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    What is an emote?

    An emote is a way for players in text-based roleplaying games (RPGs) to describe their characters’ actions and express emotions through text.

    Unlike “says,” which are used strictly for speaking, emotes allow players to convey body language, facial expressions, and other non-verbal cues.

    Emotes are used to enrich storytelling and character interaction, offering a more immersive and detailed roleplaying experience. They differ from “socials,” which are predefined and coded actions, by allowing players the freedom to create custom descriptions and scenarios.

    Historically, emotes originated in early online chat systems and MUDs as a way to add depth to text-based communication. Over time, they have become a fundamental aspect of roleplaying, enabling players to bring their characters to life beyond simple dialogue.

    Emote FAQs

    How do you create an emote in a game?

    The command to do an emote can vary by game and platform. To create an emote in a video game such as World of Warcraft, you would typically put your cursor in the chat window, then type “/emote” followed by a description of your character’s action.

    For example, typing “/emote smiles warmly.” would be displayed to other players as “[Your Character] smiles warmly.”

    For the basics, see: Beginner’s guide to roleplaying with text.

    Can you use emotes for any action?

    Yes, emotes can be used to describe virtually any action, emotion, or detail you wish to convey about your character, as long as it adheres to the game’s rules and community standards. This includes physical movements and facial expressions, and could even include dialogue.

    For example, “/emote smiles warmly and says, ‘Hey there.'” would be displayed to other players as: [Your Character] smiles warmly and says, ‘Hey there.’

    Are emotes considered essential in text-based roleplaying games?

    While not usually mandatory, emotes are considered essential by many players seeking a richer and more engaging roleplaying experience. They help convey nuances and depth of character that cannot be fully expressed through dialogue or socials alone.

    Do all text-based games support custom emotes?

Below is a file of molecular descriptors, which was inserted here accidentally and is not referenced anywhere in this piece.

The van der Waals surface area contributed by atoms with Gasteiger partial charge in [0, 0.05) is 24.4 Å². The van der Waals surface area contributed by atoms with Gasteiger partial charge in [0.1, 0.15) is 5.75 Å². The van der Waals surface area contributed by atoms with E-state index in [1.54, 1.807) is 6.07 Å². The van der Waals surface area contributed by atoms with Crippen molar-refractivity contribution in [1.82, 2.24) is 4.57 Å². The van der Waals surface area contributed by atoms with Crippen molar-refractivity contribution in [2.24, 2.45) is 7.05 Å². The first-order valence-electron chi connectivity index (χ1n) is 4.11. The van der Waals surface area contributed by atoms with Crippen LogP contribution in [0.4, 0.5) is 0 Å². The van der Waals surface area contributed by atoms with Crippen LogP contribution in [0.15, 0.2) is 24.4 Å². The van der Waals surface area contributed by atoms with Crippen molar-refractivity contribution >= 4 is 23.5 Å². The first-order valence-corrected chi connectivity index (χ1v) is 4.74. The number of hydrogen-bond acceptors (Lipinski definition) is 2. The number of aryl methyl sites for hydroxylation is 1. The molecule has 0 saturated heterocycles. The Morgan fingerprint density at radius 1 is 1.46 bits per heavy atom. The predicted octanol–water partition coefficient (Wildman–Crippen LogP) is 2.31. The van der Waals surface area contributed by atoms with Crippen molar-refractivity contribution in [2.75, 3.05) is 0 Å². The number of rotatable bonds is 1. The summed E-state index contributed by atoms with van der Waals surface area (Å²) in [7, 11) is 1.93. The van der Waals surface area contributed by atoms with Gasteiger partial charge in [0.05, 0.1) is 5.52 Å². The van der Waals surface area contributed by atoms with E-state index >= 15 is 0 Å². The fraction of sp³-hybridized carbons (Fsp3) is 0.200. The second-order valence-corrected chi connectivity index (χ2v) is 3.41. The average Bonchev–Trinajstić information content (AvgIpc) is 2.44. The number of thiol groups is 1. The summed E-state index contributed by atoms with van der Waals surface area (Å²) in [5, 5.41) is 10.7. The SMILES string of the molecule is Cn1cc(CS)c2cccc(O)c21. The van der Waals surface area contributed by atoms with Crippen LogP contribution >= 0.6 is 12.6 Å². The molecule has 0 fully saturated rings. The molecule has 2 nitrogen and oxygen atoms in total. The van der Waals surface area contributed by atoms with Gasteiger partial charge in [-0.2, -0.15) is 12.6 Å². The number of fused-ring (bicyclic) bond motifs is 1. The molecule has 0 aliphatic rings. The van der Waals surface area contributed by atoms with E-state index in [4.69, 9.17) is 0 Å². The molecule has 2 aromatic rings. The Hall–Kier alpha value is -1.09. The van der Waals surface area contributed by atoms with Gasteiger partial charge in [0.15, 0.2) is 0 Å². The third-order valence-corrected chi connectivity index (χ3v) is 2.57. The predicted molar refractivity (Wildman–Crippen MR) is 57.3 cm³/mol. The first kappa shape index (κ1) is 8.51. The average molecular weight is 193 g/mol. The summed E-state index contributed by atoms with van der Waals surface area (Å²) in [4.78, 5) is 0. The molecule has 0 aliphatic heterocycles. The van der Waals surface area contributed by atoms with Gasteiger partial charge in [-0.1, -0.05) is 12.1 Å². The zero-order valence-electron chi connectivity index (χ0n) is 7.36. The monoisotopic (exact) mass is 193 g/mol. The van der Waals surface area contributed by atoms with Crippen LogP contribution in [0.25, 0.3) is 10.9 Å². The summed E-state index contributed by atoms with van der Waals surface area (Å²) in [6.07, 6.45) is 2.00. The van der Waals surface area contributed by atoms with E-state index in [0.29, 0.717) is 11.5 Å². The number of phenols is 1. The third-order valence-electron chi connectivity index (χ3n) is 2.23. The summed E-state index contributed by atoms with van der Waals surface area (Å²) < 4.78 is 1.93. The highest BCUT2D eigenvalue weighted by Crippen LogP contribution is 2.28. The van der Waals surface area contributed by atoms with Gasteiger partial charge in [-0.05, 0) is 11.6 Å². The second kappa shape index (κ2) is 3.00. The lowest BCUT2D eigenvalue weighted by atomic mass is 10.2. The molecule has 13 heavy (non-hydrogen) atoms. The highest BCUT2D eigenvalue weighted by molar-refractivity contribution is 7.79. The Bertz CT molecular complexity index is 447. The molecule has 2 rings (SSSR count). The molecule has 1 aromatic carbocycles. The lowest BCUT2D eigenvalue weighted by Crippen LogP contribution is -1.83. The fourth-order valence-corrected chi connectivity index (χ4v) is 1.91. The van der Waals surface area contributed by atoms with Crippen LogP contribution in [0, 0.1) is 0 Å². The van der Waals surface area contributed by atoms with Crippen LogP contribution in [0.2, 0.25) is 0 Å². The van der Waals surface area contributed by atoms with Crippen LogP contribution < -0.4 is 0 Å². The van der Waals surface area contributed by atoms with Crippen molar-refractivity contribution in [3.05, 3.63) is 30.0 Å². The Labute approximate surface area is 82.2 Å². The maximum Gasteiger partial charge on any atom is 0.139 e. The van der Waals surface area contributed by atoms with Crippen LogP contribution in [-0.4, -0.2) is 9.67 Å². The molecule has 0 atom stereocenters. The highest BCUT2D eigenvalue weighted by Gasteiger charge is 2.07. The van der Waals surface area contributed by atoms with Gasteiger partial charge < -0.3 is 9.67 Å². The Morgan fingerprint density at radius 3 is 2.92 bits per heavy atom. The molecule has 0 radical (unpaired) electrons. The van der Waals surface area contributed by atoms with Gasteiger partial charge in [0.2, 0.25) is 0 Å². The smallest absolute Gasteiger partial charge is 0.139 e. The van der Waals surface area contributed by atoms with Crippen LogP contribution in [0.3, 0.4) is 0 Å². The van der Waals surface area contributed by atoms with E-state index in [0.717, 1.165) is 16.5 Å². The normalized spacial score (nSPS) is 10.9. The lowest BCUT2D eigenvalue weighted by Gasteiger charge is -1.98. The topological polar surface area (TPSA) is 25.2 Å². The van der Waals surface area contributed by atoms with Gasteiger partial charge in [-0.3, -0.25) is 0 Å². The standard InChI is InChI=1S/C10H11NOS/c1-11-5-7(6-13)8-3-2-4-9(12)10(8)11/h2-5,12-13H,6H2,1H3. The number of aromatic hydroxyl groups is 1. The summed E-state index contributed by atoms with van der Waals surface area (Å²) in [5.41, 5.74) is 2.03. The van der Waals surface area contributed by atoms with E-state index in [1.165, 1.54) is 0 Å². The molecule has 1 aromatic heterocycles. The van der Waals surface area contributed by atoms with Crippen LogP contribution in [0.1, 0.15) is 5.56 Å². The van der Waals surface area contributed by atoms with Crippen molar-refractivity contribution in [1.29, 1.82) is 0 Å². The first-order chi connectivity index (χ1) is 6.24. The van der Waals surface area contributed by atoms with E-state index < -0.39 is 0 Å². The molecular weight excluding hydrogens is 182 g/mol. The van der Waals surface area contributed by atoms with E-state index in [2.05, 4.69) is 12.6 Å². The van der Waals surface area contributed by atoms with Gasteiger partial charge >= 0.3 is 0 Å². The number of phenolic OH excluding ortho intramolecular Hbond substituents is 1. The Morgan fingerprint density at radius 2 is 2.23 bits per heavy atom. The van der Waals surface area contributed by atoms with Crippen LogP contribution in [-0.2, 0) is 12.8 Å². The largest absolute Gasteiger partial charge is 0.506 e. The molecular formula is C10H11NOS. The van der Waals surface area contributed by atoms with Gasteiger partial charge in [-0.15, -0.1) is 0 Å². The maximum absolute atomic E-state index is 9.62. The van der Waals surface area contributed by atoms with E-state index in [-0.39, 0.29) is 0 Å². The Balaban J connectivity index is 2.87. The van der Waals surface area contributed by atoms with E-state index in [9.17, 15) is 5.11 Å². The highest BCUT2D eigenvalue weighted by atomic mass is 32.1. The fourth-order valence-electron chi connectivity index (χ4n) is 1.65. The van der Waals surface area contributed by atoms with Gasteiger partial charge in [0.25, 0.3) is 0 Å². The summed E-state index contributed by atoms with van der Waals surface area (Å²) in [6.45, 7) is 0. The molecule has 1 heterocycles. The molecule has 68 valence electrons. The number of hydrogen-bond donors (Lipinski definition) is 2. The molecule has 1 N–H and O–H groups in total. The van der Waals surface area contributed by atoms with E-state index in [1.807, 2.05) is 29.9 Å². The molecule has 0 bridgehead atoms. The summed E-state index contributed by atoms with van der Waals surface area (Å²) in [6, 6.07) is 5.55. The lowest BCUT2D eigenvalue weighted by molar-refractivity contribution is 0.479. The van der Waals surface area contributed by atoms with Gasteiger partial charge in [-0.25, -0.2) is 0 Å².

Most text-based roleplaying games, especially MUDs and MUSHes, support custom emotes, but the specific commands and format can vary from one game to another. Some games might have limitations on how emotes are used or formatted, such as the length of the emote and what can be described.

    For example, in some games, players are discouraged from writing out their character’s intangible thoughts and feelings, as other characters would have no way of knowing that information unless it was conveyed through physical cues or dialogue.

    Can emotes be misused?

    Yes, emotes can be misused if players create inappropriate or non-consensual content. It’s important to use emotes respectfully and to follow the game’s RP culture and rules.

    For example, using emotes to force an action, reaction, or emotion on another character is usually against the rules and is considered a form of powerposing or god-modding.

    Myths about emoting

    One common myth is that emotes are only for experienced players or writers. In reality, anyone can use emotes to enhance their roleplaying experience, regardless of their writing skills.

    Another misconception is that emotes are unnecessary or unwelcome outside of serious roleplaying games. However, emotes can provide valuable context and depth in casual settings, as well, and can be a great way to engage and draw in new players.

    Emote examples

    • “/emote looks around the room cautiously, trying to stay unnoticed.”
    • “:sighs heavily, rubbing his temples as he tries to make a difficult decision.”
    • “/emote’s eyes light up with joy as she spots her friend in the crowd.”
    • “emote takes a deep breath, steadying his nerves before stepping into the arena.”

    Other commands for emote include “emit” and “pose.” Which is preferred depends on the specific game.

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    Smiling blonde woman wearing glasses.
    About the author

    Andruid is a writer, roleplayer, storyteller, and nerd who tries to live by Bill and Ted wisdom, i.e. "Be excellent to each other."